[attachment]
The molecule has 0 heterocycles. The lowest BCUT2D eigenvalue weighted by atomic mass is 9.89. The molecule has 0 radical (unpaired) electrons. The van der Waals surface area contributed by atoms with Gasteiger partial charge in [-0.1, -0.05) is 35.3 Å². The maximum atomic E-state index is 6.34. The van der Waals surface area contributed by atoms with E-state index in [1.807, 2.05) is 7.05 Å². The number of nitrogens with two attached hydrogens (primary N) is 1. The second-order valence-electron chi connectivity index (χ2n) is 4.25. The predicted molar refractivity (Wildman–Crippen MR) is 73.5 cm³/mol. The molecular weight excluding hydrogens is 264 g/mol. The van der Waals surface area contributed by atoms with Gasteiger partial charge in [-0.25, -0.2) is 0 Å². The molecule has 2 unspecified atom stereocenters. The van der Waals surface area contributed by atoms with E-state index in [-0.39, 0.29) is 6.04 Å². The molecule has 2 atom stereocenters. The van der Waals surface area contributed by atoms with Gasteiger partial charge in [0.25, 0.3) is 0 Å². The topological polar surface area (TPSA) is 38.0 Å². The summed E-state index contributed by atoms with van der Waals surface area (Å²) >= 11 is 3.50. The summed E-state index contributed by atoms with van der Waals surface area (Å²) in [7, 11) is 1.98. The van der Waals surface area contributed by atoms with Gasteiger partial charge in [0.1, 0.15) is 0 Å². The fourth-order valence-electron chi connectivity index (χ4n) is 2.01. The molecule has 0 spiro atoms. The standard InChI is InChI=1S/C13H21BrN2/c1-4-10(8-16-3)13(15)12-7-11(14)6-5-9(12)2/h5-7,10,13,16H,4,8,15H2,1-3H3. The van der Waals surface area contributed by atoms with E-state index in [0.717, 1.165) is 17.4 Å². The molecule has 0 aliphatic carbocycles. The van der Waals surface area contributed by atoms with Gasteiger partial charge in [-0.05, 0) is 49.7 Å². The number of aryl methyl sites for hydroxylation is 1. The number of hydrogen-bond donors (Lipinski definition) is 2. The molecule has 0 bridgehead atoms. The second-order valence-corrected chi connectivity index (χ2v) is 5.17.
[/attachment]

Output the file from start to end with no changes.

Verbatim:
The molecule has 0 heterocycles. The lowest BCUT2D eigenvalue weighted by atomic mass is 9.89. The molecule has 0 radical (unpaired) electrons. The van der Waals surface area contributed by atoms with Gasteiger partial charge in [-0.1, -0.05) is 35.3 Å². The maximum atomic E-state index is 6.34. The van der Waals surface area contributed by atoms with E-state index in [1.807, 2.05) is 7.05 Å². The number of nitrogens with two attached hydrogens (primary N) is 1. The second-order valence-electron chi connectivity index (χ2n) is 4.25. The predicted molar refractivity (Wildman–Crippen MR) is 73.5 cm³/mol. The molecular weight excluding hydrogens is 264 g/mol. The van der Waals surface area contributed by atoms with Gasteiger partial charge in [-0.25, -0.2) is 0 Å². The molecule has 2 unspecified atom stereocenters. The van der Waals surface area contributed by atoms with E-state index in [-0.39, 0.29) is 6.04 Å². The molecule has 2 atom stereocenters. The van der Waals surface area contributed by atoms with Gasteiger partial charge in [0.25, 0.3) is 0 Å². The topological polar surface area (TPSA) is 38.0 Å². The summed E-state index contributed by atoms with van der Waals surface area (Å²) >= 11 is 3.50. The summed E-state index contributed by atoms with van der Waals surface area (Å²) in [7, 11) is 1.98. The van der Waals surface area contributed by atoms with Gasteiger partial charge in [0.1, 0.15) is 0 Å². The fourth-order valence-electron chi connectivity index (χ4n) is 2.01. The molecule has 0 spiro atoms. The standard InChI is InChI=1S/C13H21BrN2/c1-4-10(8-16-3)13(15)12-7-11(14)6-5-9(12)2/h5-7,10,13,16H,4,8,15H2,1-3H3. The van der Waals surface area contributed by atoms with E-state index in [0.717, 1.165) is 17.4 Å². The molecule has 0 aliphatic carbocycles. The van der Waals surface area contributed by atoms with Gasteiger partial charge in [-0.05, 0) is 49.7 Å². The number of aryl methyl sites for hydroxylation is 1. The number of hydrogen-bond donors (Lipinski definition) is 2. The molecule has 0 bridgehead atoms. The second-order valence-corrected chi connectivity index (χ2v) is 5.17.